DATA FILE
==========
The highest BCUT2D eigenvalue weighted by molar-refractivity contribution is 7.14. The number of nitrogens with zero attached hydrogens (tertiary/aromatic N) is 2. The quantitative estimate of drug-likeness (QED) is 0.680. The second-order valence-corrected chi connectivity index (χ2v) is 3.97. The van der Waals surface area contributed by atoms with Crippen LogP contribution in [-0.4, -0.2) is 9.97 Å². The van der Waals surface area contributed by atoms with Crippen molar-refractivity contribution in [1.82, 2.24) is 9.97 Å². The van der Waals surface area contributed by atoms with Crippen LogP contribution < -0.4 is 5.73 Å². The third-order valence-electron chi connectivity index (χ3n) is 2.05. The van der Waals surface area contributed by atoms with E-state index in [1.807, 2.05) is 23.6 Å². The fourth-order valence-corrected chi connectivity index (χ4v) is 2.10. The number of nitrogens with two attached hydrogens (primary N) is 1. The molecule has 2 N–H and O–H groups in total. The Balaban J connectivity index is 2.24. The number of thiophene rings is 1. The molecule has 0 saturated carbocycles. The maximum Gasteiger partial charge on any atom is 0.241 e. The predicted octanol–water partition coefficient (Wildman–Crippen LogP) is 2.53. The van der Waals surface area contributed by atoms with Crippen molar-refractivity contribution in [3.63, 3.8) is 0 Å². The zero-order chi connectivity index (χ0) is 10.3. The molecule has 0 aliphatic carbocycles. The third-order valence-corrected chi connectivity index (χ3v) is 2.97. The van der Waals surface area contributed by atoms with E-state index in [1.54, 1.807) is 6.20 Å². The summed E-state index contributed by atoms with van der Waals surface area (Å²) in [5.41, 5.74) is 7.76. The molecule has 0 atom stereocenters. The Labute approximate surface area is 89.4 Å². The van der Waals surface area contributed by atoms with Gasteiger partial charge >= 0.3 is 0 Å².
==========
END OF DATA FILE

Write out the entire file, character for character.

The highest BCUT2D eigenvalue weighted by molar-refractivity contribution is 7.14. The number of nitrogens with zero attached hydrogens (tertiary/aromatic N) is 2. The quantitative estimate of drug-likeness (QED) is 0.680. The second-order valence-corrected chi connectivity index (χ2v) is 3.97. The van der Waals surface area contributed by atoms with Crippen LogP contribution in [-0.4, -0.2) is 9.97 Å². The van der Waals surface area contributed by atoms with Crippen molar-refractivity contribution in [1.82, 2.24) is 9.97 Å². The van der Waals surface area contributed by atoms with Crippen LogP contribution < -0.4 is 5.73 Å². The third-order valence-electron chi connectivity index (χ3n) is 2.05. The van der Waals surface area contributed by atoms with E-state index in [1.807, 2.05) is 23.6 Å². The fourth-order valence-corrected chi connectivity index (χ4v) is 2.10. The number of nitrogens with two attached hydrogens (primary N) is 1. The molecule has 2 N–H and O–H groups in total. The Balaban J connectivity index is 2.24. The number of thiophene rings is 1. The molecule has 0 saturated carbocycles. The maximum Gasteiger partial charge on any atom is 0.241 e. The predicted octanol–water partition coefficient (Wildman–Crippen LogP) is 2.53. The van der Waals surface area contributed by atoms with Crippen molar-refractivity contribution in [3.63, 3.8) is 0 Å². The zero-order chi connectivity index (χ0) is 10.3. The molecule has 0 aliphatic carbocycles. The third-order valence-corrected chi connectivity index (χ3v) is 2.97. The van der Waals surface area contributed by atoms with E-state index in [1.54, 1.807) is 6.20 Å². The summed E-state index contributed by atoms with van der Waals surface area (Å²) in [5.41, 5.74) is 7.76. The molecule has 0 atom stereocenters. The Labute approximate surface area is 89.4 Å². The van der Waals surface area contributed by atoms with Gasteiger partial charge >= 0.3 is 0 Å².